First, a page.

A small cup shaped bread we call a muffin began to appear in the eighteenth century. These delectable baked items were normally served hot and with tea. By the nineteenth century muffins were becoming more common and were being sold in England by street vendors. Muffins ultimately branched into two common types, the English muffin and the American muffin. Originally, muffins were leavened by adding potash to the batters/dough which produced carbon dioxide causing the batters to lift. It wasn’t until about 1860 when potash gave way to baking powders.
American muffins are more of a quick bread than a dough and require baking forms to hold the batters while cooking. The English muffin is more of a dough and are pan fried to create the flat golden brown appearance we all love today. American muffins come in many varieties and some states have even adopted specific muffins as their state muffins. New York’s state muffin is apple while Minnesota’s is blueberry and Massachusetts is corn. Perhaps Utah’s state muffin should be zucchini.
While making my favorite banana muffins this past week, I discovered a trick. This simple baking trick created the most amazing banana muffins I’ve made. As with most baked goods, creaming together the fat and sugars is crucial. Without the proper creaming time, baked goods can flatten in the oven and not emulsify correctly. With this in mind, I decided to treat the banana’s like the butter in my recipe. My ripe bananas and sugar went into the mixer and creamed together for three minutes. Once the bananas and sugar had been creamed together, I added the butter and creamed the butter with the banana mixture for another three minutes. The additional care taken to cream the bananas together with the sugar was a winning discovery. However, the order of addition for the remaining ingredients is just as important.
Once the banana’s, sugar, and butter have been creamed together add the eggs one at a time. Allow each egg to completely blend before adding additional eggs. The thorough blending of the egg is crucial. The eggs act as the emulsifier for the batter, allowing the fats and waters to suspend. When the eggs are blended add any remaining wet ingredients and make sure everything is well incorporated.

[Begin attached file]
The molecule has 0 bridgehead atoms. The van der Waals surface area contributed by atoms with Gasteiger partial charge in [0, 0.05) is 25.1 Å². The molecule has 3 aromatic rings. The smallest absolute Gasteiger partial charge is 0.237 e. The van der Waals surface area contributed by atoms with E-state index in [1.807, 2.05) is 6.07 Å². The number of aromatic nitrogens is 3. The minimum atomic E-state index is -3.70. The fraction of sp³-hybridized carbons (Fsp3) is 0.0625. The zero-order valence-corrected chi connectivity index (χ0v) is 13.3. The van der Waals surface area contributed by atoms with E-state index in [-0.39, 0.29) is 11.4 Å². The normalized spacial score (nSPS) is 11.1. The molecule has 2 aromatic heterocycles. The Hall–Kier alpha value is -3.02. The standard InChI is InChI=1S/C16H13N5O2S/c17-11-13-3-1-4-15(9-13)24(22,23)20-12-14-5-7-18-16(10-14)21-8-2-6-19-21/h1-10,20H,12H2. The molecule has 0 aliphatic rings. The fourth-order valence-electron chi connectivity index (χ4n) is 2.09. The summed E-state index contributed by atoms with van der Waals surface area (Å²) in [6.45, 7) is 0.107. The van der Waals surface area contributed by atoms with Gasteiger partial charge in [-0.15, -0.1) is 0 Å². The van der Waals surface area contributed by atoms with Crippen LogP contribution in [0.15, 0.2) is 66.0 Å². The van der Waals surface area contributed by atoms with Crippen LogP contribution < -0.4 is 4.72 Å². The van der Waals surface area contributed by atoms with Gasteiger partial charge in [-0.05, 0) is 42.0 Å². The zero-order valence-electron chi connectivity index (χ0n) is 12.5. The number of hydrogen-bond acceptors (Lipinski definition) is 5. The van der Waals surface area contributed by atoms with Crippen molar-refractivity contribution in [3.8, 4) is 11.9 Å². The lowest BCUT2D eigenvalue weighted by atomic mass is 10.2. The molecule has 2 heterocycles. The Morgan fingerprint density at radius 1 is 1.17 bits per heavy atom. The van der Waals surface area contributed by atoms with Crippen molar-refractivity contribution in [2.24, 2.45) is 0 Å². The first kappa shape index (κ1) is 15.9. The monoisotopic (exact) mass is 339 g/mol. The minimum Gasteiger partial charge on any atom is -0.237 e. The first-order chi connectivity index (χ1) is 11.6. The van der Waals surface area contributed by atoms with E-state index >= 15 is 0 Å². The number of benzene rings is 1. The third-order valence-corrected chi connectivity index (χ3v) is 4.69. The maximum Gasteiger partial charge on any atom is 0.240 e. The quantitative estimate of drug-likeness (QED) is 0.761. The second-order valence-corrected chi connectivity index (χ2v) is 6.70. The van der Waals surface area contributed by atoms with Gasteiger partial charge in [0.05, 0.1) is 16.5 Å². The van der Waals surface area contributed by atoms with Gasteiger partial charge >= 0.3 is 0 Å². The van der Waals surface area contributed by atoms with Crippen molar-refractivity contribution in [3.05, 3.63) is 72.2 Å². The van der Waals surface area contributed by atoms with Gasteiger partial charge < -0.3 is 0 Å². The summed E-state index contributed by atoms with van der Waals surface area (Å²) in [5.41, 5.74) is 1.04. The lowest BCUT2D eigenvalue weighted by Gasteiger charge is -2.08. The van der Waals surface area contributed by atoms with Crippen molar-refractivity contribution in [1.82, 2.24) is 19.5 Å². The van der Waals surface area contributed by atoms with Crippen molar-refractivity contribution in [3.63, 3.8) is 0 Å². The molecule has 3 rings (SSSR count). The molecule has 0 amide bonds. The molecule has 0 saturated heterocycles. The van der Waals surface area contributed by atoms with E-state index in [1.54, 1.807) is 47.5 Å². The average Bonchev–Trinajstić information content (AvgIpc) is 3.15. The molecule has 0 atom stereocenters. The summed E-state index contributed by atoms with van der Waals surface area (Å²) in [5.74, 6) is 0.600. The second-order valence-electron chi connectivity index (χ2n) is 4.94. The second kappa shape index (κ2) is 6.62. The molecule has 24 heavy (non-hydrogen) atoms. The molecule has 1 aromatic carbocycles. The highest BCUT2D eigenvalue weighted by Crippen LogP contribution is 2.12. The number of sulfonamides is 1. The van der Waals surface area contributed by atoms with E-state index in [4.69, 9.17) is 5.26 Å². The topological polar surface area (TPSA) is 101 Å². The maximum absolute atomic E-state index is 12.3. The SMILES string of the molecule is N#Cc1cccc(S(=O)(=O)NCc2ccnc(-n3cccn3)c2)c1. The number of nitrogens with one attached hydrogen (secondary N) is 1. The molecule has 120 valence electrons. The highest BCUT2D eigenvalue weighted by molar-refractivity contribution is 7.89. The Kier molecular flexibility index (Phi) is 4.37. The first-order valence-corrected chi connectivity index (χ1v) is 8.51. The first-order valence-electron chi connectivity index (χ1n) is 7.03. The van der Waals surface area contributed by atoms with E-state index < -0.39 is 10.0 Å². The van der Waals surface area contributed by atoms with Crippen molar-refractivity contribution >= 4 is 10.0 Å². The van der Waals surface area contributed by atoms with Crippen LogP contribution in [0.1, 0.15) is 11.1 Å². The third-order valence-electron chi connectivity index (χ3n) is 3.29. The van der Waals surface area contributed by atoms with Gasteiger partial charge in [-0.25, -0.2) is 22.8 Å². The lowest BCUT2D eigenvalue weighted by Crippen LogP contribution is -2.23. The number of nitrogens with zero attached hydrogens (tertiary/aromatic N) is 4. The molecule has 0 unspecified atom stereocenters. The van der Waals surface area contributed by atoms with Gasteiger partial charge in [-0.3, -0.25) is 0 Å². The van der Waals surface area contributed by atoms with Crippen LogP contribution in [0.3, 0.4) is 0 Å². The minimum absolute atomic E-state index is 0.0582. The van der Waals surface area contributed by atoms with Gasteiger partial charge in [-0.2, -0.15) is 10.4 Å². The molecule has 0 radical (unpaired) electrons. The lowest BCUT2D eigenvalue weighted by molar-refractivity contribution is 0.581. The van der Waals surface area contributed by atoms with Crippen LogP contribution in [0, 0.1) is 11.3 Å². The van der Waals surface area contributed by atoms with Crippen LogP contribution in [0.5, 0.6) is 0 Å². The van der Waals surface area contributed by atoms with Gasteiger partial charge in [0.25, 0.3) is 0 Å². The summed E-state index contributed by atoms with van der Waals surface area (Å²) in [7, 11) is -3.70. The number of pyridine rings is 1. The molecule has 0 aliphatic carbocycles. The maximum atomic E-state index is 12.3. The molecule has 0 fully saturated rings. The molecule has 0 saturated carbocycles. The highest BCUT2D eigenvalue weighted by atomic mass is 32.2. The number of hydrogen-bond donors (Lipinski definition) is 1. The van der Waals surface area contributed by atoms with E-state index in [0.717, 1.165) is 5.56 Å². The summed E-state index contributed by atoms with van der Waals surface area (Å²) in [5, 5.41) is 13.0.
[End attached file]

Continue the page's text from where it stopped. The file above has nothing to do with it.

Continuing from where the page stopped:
When preparing the dry ingredients for a recipe take special attention to the way you measure flour. Gravity causes flour to compact together and may give you an inaccurate measurement. To ensure you measure flour correctly, fluff it up. I like to stick the handle of a wooden spoon into the flour bag and give it a quick stir. Once the flour has been fluffed, simply measure as needed for the recipe. This simple flour technique ensures a more accurate measurement. Measure all of your dry ingredients into a large bowl and whisk them together. Whisking all of the dry ingredients together evenly distributes them and allows for even mixing when added to the wet ingredients. Add the dry ingredients in batches to ensure proper incorporation. The most common mistake when make muffins is over-mixing, so simply mix until your dry ingredients are blended.
Muffins are both fun to make and delicious. They freeze great and are perfect any time of the day. Be sure to cream the fats and sugars well, add the eggs one at a time, whisk the dry ingredients together, add dry ingredients in batches, and don’t over-mix the batter. For a complete recipe of my banana walnut muffins, simply search it out on my website.